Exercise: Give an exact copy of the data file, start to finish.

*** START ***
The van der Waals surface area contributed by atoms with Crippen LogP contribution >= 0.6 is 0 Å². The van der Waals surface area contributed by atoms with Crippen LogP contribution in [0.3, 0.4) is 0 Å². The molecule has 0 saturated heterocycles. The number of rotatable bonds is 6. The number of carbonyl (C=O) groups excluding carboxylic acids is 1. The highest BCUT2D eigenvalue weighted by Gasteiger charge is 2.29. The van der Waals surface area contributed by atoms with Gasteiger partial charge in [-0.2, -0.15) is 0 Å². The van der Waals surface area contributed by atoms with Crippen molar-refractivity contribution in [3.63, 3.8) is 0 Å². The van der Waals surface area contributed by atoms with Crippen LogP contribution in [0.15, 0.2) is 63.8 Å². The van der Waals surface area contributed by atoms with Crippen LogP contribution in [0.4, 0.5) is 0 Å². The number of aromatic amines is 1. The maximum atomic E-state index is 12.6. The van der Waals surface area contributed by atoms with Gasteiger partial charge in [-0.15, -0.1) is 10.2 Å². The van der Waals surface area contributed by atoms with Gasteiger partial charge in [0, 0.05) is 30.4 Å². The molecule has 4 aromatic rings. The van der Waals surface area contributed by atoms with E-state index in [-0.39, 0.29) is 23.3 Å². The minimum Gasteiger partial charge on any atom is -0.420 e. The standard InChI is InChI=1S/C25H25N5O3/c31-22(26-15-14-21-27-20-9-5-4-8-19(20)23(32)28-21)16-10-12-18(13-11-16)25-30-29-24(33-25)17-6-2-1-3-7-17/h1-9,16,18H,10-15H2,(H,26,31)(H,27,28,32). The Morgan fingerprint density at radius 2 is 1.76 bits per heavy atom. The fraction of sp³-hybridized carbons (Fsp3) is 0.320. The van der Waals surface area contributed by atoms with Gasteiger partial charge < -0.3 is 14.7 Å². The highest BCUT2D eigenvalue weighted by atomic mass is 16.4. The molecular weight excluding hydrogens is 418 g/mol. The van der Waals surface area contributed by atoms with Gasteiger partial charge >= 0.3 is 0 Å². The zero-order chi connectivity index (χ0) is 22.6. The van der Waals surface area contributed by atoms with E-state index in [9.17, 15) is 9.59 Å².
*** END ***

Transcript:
The van der Waals surface area contributed by atoms with Crippen LogP contribution >= 0.6 is 0 Å². The van der Waals surface area contributed by atoms with Crippen LogP contribution in [0.3, 0.4) is 0 Å². The molecule has 0 saturated heterocycles. The number of rotatable bonds is 6. The number of carbonyl (C=O) groups excluding carboxylic acids is 1. The highest BCUT2D eigenvalue weighted by Gasteiger charge is 2.29. The van der Waals surface area contributed by atoms with Gasteiger partial charge in [-0.2, -0.15) is 0 Å². The van der Waals surface area contributed by atoms with Crippen molar-refractivity contribution in [3.63, 3.8) is 0 Å². The van der Waals surface area contributed by atoms with Crippen LogP contribution in [0.15, 0.2) is 63.8 Å². The van der Waals surface area contributed by atoms with Crippen LogP contribution in [0.4, 0.5) is 0 Å². The number of aromatic amines is 1. The maximum atomic E-state index is 12.6. The van der Waals surface area contributed by atoms with Gasteiger partial charge in [-0.15, -0.1) is 10.2 Å². The van der Waals surface area contributed by atoms with Gasteiger partial charge in [0, 0.05) is 30.4 Å². The molecule has 4 aromatic rings. The van der Waals surface area contributed by atoms with E-state index in [-0.39, 0.29) is 23.3 Å². The minimum Gasteiger partial charge on any atom is -0.420 e. The standard InChI is InChI=1S/C25H25N5O3/c31-22(26-15-14-21-27-20-9-5-4-8-19(20)23(32)28-21)16-10-12-18(13-11-16)25-30-29-24(33-25)17-6-2-1-3-7-17/h1-9,16,18H,10-15H2,(H,26,31)(H,27,28,32). The Morgan fingerprint density at radius 2 is 1.76 bits per heavy atom. The fraction of sp³-hybridized carbons (Fsp3) is 0.320. The van der Waals surface area contributed by atoms with Gasteiger partial charge < -0.3 is 14.7 Å². The highest BCUT2D eigenvalue weighted by atomic mass is 16.4. The molecular weight excluding hydrogens is 418 g/mol. The van der Waals surface area contributed by atoms with Gasteiger partial charge >= 0.3 is 0 Å². The zero-order chi connectivity index (χ0) is 22.6. The van der Waals surface area contributed by atoms with E-state index in [9.17, 15) is 9.59 Å².